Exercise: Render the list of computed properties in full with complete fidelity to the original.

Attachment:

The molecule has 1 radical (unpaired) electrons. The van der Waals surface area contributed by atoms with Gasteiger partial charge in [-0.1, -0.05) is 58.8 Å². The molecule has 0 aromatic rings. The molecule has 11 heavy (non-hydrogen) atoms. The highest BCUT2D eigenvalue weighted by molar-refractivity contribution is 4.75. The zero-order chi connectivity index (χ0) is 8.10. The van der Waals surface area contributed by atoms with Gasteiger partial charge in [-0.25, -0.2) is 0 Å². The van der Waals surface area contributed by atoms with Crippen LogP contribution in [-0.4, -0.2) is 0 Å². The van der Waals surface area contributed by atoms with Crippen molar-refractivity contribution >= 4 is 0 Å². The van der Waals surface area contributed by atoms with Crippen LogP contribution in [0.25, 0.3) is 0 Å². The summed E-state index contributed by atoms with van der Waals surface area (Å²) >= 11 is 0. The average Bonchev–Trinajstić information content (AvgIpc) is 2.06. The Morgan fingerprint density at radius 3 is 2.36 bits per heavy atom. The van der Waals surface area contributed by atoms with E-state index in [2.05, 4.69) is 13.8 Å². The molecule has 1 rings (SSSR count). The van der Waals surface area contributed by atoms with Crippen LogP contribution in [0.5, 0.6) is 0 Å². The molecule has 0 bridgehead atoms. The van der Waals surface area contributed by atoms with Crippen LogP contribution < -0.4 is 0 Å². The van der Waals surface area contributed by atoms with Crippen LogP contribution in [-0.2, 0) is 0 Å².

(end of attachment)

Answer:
The molecule has 1 radical (unpaired) electrons. The van der Waals surface area contributed by atoms with Gasteiger partial charge in [-0.1, -0.05) is 58.8 Å². The molecule has 0 aromatic rings. The molecule has 11 heavy (non-hydrogen) atoms. The highest BCUT2D eigenvalue weighted by molar-refractivity contribution is 4.75. The zero-order chi connectivity index (χ0) is 8.10. The van der Waals surface area contributed by atoms with Gasteiger partial charge in [-0.25, -0.2) is 0 Å². The van der Waals surface area contributed by atoms with Crippen LogP contribution in [-0.4, -0.2) is 0 Å². The van der Waals surface area contributed by atoms with Crippen molar-refractivity contribution >= 4 is 0 Å². The van der Waals surface area contributed by atoms with Crippen LogP contribution in [0.25, 0.3) is 0 Å². The summed E-state index contributed by atoms with van der Waals surface area (Å²) >= 11 is 0. The average Bonchev–Trinajstić information content (AvgIpc) is 2.06. The Morgan fingerprint density at radius 3 is 2.36 bits per heavy atom. The van der Waals surface area contributed by atoms with E-state index in [2.05, 4.69) is 13.8 Å². The molecule has 1 rings (SSSR count). The van der Waals surface area contributed by atoms with Crippen LogP contribution in [0.5, 0.6) is 0 Å². The molecule has 0 bridgehead atoms. The van der Waals surface area contributed by atoms with Crippen LogP contribution < -0.4 is 0 Å². The van der Waals surface area contributed by atoms with Crippen LogP contribution in [-0.2, 0) is 0 Å².